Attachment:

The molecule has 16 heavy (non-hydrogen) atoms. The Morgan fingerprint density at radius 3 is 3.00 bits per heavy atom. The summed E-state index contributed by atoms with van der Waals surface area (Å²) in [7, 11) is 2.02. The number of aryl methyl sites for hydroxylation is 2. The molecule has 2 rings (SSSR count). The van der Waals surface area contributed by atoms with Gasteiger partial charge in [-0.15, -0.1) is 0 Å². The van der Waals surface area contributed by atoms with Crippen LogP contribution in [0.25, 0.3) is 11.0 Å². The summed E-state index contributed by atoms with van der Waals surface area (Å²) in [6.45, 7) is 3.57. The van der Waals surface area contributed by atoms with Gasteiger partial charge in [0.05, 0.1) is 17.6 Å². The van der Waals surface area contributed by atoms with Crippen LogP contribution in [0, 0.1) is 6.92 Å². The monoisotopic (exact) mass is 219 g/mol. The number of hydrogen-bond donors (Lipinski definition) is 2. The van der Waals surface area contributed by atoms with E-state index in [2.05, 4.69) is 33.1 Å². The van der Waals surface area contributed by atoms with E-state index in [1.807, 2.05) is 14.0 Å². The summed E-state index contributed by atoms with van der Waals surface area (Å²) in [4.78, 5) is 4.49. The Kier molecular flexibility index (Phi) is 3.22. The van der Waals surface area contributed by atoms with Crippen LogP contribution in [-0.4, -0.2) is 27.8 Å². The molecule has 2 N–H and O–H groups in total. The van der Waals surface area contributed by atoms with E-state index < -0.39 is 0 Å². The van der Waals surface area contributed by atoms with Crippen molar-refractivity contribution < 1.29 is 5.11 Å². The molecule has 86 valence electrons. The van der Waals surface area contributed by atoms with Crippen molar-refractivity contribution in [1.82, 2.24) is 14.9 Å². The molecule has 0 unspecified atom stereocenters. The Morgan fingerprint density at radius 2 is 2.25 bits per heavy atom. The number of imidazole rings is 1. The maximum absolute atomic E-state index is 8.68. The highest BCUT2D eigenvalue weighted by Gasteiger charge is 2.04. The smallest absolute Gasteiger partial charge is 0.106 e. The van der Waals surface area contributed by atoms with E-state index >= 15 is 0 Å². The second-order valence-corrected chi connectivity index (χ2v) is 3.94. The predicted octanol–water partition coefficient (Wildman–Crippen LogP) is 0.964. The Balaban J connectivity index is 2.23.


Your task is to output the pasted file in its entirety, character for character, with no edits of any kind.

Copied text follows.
The molecule has 16 heavy (non-hydrogen) atoms. The Morgan fingerprint density at radius 3 is 3.00 bits per heavy atom. The summed E-state index contributed by atoms with van der Waals surface area (Å²) in [7, 11) is 2.02. The number of aryl methyl sites for hydroxylation is 2. The molecule has 2 rings (SSSR count). The van der Waals surface area contributed by atoms with Gasteiger partial charge in [-0.15, -0.1) is 0 Å². The van der Waals surface area contributed by atoms with Crippen LogP contribution in [0.25, 0.3) is 11.0 Å². The summed E-state index contributed by atoms with van der Waals surface area (Å²) in [6.45, 7) is 3.57. The van der Waals surface area contributed by atoms with Gasteiger partial charge in [0.05, 0.1) is 17.6 Å². The van der Waals surface area contributed by atoms with Crippen LogP contribution in [0, 0.1) is 6.92 Å². The monoisotopic (exact) mass is 219 g/mol. The number of hydrogen-bond donors (Lipinski definition) is 2. The van der Waals surface area contributed by atoms with E-state index in [2.05, 4.69) is 33.1 Å². The van der Waals surface area contributed by atoms with E-state index in [1.807, 2.05) is 14.0 Å². The summed E-state index contributed by atoms with van der Waals surface area (Å²) in [4.78, 5) is 4.49. The Kier molecular flexibility index (Phi) is 3.22. The van der Waals surface area contributed by atoms with Crippen LogP contribution in [-0.4, -0.2) is 27.8 Å². The molecule has 2 N–H and O–H groups in total. The van der Waals surface area contributed by atoms with E-state index < -0.39 is 0 Å². The van der Waals surface area contributed by atoms with Crippen molar-refractivity contribution < 1.29 is 5.11 Å². The molecule has 86 valence electrons. The van der Waals surface area contributed by atoms with Crippen molar-refractivity contribution in [1.82, 2.24) is 14.9 Å². The molecule has 0 unspecified atom stereocenters. The Morgan fingerprint density at radius 2 is 2.25 bits per heavy atom. The number of imidazole rings is 1. The maximum absolute atomic E-state index is 8.68. The highest BCUT2D eigenvalue weighted by Gasteiger charge is 2.04. The smallest absolute Gasteiger partial charge is 0.106 e. The van der Waals surface area contributed by atoms with E-state index >= 15 is 0 Å². The second-order valence-corrected chi connectivity index (χ2v) is 3.94. The predicted octanol–water partition coefficient (Wildman–Crippen LogP) is 0.964. The Balaban J connectivity index is 2.23.